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Stuxnet Expert Dismisses NIST Cyber Security Framework, Proposes Alternative 32

Posted by timothy
from the he-did-it-his-way dept.
An anonymous reader writes "Ralph Langner, the security expert who deciphered how Stuxnet targeted the Siemens PLCs in Iran's Natanz nuclear facility, has come up with a cybersecurity framework for industrial control systems (ICS) that he says is a better fit than the U.S. government's Cyber Security Framework. Langner's Robust ICS Planning and Evaluation, or RIPE, framework takes a different approach to locking down ICS/SCADA plants than the NIST-led one, focusing on security capabilities rather than risk. He hopes it will help influence the final version of the U.S. government's framework."
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Stuxnet Expert Dismisses NIST Cyber Security Framework, Proposes Alternative

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  • by Anonymous Coward

    Its just as secure as we designed it to be

    • Exactly. Langner has a framework that will prevent your friendly neighborhood TLA from webcrawling through infrastructure at will.

      NIST will ensure the backdoor is - if not unlocked - has a key, under the mat.

      • by mlts (1038732) *

        Devil's advocate here:

        NIST isn't all bad. They publish pretty good security checklists (NIST SCAP guides) for major operating systems and routers. Most of it is common sense, but there are a few things which are something to consider (AIX's trustchk capability for example to at least warn about new/tampered binaries and shell scripts.) They are mainly intended for FISMA [1] compliance, but they are an excellent reference for anyone needing a good checklist to consider. It isn't a one size fits all, but

        • >NIST isn't all bad

          But it is fairly bad. The numerous 'frameworks' and 'guidelines' lack specificity and a clear certification path, while the many crypto specs are overburdened with buckets of specificity that makes certification onerous.

          Part of the problem is that the NIST specs are not created with anything like a normal standards process where there are competing interests watching out for stupid stuff and jumping on it. That's how we ended up with nightmares like the key derivation spec or the inapp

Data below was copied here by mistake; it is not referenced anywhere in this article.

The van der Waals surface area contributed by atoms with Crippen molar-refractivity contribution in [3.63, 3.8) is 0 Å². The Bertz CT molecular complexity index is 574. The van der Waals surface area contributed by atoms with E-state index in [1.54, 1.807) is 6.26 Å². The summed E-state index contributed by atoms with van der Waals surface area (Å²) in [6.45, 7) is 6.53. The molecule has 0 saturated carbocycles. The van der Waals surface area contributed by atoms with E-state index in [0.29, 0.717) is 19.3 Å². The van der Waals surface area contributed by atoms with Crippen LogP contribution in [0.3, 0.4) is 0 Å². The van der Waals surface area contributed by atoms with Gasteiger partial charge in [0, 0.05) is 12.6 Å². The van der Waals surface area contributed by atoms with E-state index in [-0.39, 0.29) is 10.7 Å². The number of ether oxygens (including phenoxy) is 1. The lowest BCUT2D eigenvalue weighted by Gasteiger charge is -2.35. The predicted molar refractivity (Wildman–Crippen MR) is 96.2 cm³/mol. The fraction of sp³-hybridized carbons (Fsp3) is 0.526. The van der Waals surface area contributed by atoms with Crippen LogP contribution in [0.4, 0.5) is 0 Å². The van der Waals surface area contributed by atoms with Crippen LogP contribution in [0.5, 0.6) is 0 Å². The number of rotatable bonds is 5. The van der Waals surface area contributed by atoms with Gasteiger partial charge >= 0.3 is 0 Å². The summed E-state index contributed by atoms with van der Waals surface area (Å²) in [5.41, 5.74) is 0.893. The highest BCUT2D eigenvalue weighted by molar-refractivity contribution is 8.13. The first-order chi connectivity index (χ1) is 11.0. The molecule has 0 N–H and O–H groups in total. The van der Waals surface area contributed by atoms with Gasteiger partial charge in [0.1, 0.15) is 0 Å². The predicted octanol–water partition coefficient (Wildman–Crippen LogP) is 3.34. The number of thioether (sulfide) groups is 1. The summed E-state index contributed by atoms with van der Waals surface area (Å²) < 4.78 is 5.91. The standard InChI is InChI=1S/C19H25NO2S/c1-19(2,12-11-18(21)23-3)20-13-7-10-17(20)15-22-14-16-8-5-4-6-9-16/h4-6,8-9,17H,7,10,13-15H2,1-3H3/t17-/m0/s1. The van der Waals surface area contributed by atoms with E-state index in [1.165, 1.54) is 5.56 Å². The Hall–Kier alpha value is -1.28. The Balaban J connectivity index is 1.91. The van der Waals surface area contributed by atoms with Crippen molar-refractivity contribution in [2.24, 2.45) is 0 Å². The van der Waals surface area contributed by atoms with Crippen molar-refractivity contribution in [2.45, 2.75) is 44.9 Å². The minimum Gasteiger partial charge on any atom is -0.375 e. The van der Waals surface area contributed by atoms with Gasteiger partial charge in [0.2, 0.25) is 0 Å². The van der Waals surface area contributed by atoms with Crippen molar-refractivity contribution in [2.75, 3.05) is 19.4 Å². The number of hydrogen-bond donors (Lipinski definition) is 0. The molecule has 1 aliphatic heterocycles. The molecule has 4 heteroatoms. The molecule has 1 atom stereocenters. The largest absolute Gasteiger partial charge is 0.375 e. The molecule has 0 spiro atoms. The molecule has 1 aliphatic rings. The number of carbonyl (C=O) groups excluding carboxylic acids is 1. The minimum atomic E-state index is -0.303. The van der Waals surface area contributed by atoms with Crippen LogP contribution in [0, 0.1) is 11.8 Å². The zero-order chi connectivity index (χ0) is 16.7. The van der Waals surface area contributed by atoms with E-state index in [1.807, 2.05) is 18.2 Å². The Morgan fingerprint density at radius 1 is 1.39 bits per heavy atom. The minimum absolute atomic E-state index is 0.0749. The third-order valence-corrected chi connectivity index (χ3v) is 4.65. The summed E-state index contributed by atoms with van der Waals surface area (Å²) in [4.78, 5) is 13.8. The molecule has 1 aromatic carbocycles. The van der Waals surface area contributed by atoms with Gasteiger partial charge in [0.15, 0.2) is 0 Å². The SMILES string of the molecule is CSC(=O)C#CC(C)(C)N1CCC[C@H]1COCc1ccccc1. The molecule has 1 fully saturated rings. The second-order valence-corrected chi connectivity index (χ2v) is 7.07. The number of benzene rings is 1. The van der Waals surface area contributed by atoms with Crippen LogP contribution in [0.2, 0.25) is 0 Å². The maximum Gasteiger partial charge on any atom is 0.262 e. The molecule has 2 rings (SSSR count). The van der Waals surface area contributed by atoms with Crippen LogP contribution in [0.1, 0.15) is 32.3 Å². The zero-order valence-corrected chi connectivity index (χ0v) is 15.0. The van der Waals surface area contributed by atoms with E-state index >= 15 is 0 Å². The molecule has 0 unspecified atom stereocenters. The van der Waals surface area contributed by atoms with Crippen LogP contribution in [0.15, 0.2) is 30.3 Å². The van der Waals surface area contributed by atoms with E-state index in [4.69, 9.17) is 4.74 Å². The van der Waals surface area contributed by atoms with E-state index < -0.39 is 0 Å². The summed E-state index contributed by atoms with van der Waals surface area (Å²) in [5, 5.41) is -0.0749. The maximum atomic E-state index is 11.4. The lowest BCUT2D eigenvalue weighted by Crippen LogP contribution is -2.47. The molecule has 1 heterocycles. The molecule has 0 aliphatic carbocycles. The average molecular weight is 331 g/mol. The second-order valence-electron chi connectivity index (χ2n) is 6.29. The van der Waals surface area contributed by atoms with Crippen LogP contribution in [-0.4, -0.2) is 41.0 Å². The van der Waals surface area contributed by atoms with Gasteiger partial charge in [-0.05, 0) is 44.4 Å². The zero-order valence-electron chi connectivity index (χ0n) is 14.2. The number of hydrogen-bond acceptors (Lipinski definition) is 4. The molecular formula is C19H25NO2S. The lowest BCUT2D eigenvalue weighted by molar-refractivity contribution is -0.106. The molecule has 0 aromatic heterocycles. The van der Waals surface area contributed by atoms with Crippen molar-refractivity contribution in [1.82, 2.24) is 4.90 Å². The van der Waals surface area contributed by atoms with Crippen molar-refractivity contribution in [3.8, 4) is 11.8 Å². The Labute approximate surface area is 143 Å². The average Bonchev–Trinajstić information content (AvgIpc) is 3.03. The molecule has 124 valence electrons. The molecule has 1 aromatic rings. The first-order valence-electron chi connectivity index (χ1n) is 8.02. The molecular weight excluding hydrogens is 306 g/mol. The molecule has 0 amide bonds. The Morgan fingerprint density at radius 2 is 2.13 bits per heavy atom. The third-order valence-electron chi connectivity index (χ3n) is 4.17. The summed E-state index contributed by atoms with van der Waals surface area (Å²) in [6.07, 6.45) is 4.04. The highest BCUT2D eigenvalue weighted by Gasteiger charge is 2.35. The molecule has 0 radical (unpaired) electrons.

• by Anonymous Coward

    If backdoor for NSA is not included he can forget about the new framework being accepted. Spying and control is the new way of life in the U.S.A

  • by s.petry (762400) on Thursday September 05, 2013 @02:36PM (#44767797)

    If you want "networked" configuration nodes, an isolated network should be the only thing accessing equipment. That node should not access anything else, or any other networks. If you want a monitoring node, counters coming from devices should never be writable to anything but local hardware. Monitoring nodes can access other networks for consolidation of data, but not be writable to other networks.

    I really can not understand how people continue to believe that everything should be connected to everything. Worse, that everything should be able to write to everything else. After nearly 3 decades of being shown it's a bad idea, maybe the mind set of executives should change? It's like continually banging your head on a wall, and will feel really good when you finally stop!

    Does the Government mandate this configuration as a few here have implied? If so, maybe it's time to boot shitbags out of the Government?

    • by mlts (1038732) * on Thursday September 05, 2013 @02:58PM (#44767969)

      In the early to mid 1990s, intrusions did happen, but it would take some doing because someone on DECNet would have to take some doing to jump to a machine on a private x.25 network.

      These days, I've wondered about following the US government's lead with SIPRNet and NIPRNet, and having a "BIPRNet", which would be a switched network using leased lines among companies. Unless access between two machines was prearranged in advance, the boxes will not be allowed to connect to each other or forward packets. For security, the machines either share a symmetric key (like WPA2-AES-PSK), or are paired using public keys similar to Bluetooth pairing. This gives two layers of security. First, the core switch would have to be compromised to allow a third machine to connect, and then both machines would have to be compromised so they would bother interacting with the third machine and not ignore it outright. It isn't perfect, but it would be far stronger for B2B communications than the usual VPNs or SSL/TLS which can be hijacked by compromised CAs.